The currently predominant fashion model, in which a creative director designs collections which are then advertised by reps, purchased by retailers, and then purchased by customers, is a model based on guesswork and dated tradition. Retailers order enough garments to fill a whole season, and if customers don’t like the clothing it ends up stockpiling and eventually going to waste in landfills.
One fashion label is breaking barriers and testing the waters with a different theory: the cycle of fashion should flow in the opposite direction. The brand, Awaytomars, designs and manufactures its fashion with the power of the global community behind it. Their first collection debuted in March at Lisbon Fashion Week and featured clothing designed by over 400 people from 67 countries. What makes this collection unique is that all 400 of the designers were ordinary consumers.
This has become possible with the increasing accessibility of the Internet, which is revolutionizing communication and making global companies increasingly effective. One of the earliest examples of crowdsourcing in fashion was threadless.com, which provided users with a platform to submit t-shirt designs and have them voted for by other users. Other websites have incorporated techniques such as photosharing, product previews, and fashion advice.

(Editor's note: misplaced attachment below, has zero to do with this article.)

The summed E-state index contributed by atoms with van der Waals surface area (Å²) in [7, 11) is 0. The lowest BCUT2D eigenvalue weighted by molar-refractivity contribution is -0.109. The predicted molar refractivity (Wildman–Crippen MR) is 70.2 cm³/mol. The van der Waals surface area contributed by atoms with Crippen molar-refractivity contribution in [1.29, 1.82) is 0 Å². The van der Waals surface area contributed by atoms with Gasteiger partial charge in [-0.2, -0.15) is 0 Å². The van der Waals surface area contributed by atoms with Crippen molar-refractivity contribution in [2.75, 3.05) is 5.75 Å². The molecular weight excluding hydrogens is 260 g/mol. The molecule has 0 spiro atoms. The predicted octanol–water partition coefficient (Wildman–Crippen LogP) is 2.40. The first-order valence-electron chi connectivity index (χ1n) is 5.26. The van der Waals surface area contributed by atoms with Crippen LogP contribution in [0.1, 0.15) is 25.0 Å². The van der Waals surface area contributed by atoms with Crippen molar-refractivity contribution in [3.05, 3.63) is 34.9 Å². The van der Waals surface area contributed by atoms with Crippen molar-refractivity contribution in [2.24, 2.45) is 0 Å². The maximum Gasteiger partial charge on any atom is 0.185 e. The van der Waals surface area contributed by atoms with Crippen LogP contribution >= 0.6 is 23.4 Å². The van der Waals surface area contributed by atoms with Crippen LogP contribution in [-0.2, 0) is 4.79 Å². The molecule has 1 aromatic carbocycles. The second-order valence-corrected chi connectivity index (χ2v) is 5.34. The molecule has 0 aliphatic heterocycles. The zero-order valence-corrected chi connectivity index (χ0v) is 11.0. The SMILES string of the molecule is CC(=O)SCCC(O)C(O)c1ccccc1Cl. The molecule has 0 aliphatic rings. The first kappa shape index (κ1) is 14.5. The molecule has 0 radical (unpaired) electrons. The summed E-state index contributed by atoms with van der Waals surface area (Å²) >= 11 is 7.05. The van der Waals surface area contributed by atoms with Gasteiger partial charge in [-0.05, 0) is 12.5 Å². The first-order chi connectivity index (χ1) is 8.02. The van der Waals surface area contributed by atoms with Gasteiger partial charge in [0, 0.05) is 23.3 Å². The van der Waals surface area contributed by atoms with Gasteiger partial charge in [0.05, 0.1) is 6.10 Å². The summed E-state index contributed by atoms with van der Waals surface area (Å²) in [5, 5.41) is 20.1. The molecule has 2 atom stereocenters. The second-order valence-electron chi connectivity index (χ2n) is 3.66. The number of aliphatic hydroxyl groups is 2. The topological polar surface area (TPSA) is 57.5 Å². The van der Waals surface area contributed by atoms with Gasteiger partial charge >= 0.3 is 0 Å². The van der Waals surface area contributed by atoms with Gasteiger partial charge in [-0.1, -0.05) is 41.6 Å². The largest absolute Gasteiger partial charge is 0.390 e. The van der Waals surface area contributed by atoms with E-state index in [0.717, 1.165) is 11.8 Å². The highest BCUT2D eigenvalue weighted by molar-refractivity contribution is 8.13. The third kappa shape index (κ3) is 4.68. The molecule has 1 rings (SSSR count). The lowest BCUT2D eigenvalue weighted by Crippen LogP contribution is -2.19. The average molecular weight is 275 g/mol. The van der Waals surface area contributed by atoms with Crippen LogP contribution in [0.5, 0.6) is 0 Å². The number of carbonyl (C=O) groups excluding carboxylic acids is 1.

So what is the business model Awaytomars is using? It starts with a concept sketch, which anyone can submit. These sketches are then posted on a co-creation board, where others can view and make suggestions to the designs. Each design is individually crowdfunded, which makes it easy to judge the most popular designs. After production the finished pieces are sold via their website. Awaytomars doesn’t have seasonal collections – they minimize waste by simply adding to their permanent collection. The designer of each pieces gets 20 percent of the sale price, 20 percent goes to Awaytomars, 50 percent to the manufacturer, and the remaining 10 percent is shared among those who’ve contributed to the design.
This is an attempt by Awaytomars CEO and founder Alfredo Orobio to combat the current exclusivity in the fashion industry. Recognizing the ingenuity and creativity of those who put forward brilliant designs, but happen to not have technical fashion training, will lead to more variety in the industry. Professional designers educating and guiding amateurs is the way forward.